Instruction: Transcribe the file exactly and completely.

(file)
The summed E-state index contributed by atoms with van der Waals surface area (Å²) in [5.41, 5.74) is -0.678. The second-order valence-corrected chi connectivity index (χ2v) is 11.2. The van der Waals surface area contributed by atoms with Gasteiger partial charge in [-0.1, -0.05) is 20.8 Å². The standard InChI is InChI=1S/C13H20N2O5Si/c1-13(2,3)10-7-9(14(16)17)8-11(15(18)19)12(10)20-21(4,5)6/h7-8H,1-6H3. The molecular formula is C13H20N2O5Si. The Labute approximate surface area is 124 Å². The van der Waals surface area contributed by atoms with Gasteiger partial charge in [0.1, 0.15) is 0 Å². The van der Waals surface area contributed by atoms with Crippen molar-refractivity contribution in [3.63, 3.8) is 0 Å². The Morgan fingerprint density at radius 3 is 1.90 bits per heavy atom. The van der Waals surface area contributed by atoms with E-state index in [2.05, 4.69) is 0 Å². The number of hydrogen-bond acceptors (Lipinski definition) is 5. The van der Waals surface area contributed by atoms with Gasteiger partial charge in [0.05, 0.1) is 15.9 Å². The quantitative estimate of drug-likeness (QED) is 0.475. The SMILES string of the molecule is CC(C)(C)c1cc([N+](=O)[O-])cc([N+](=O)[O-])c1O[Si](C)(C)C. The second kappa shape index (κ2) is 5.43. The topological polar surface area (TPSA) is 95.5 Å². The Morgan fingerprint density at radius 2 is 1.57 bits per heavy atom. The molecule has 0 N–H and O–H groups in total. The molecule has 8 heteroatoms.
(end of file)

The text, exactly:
The summed E-state index contributed by atoms with van der Waals surface area (Å²) in [5.41, 5.74) is -0.678. The second-order valence-corrected chi connectivity index (χ2v) is 11.2. The van der Waals surface area contributed by atoms with Gasteiger partial charge in [-0.1, -0.05) is 20.8 Å². The standard InChI is InChI=1S/C13H20N2O5Si/c1-13(2,3)10-7-9(14(16)17)8-11(15(18)19)12(10)20-21(4,5)6/h7-8H,1-6H3. The molecular formula is C13H20N2O5Si. The Labute approximate surface area is 124 Å². The van der Waals surface area contributed by atoms with Gasteiger partial charge in [0.1, 0.15) is 0 Å². The van der Waals surface area contributed by atoms with Crippen molar-refractivity contribution in [3.63, 3.8) is 0 Å². The Morgan fingerprint density at radius 3 is 1.90 bits per heavy atom. The van der Waals surface area contributed by atoms with E-state index in [2.05, 4.69) is 0 Å². The number of hydrogen-bond acceptors (Lipinski definition) is 5. The van der Waals surface area contributed by atoms with Gasteiger partial charge in [0.05, 0.1) is 15.9 Å². The quantitative estimate of drug-likeness (QED) is 0.475. The SMILES string of the molecule is CC(C)(C)c1cc([N+](=O)[O-])cc([N+](=O)[O-])c1O[Si](C)(C)C. The second kappa shape index (κ2) is 5.43. The topological polar surface area (TPSA) is 95.5 Å². The Morgan fingerprint density at radius 2 is 1.57 bits per heavy atom. The molecule has 0 N–H and O–H groups in total. The molecule has 8 heteroatoms.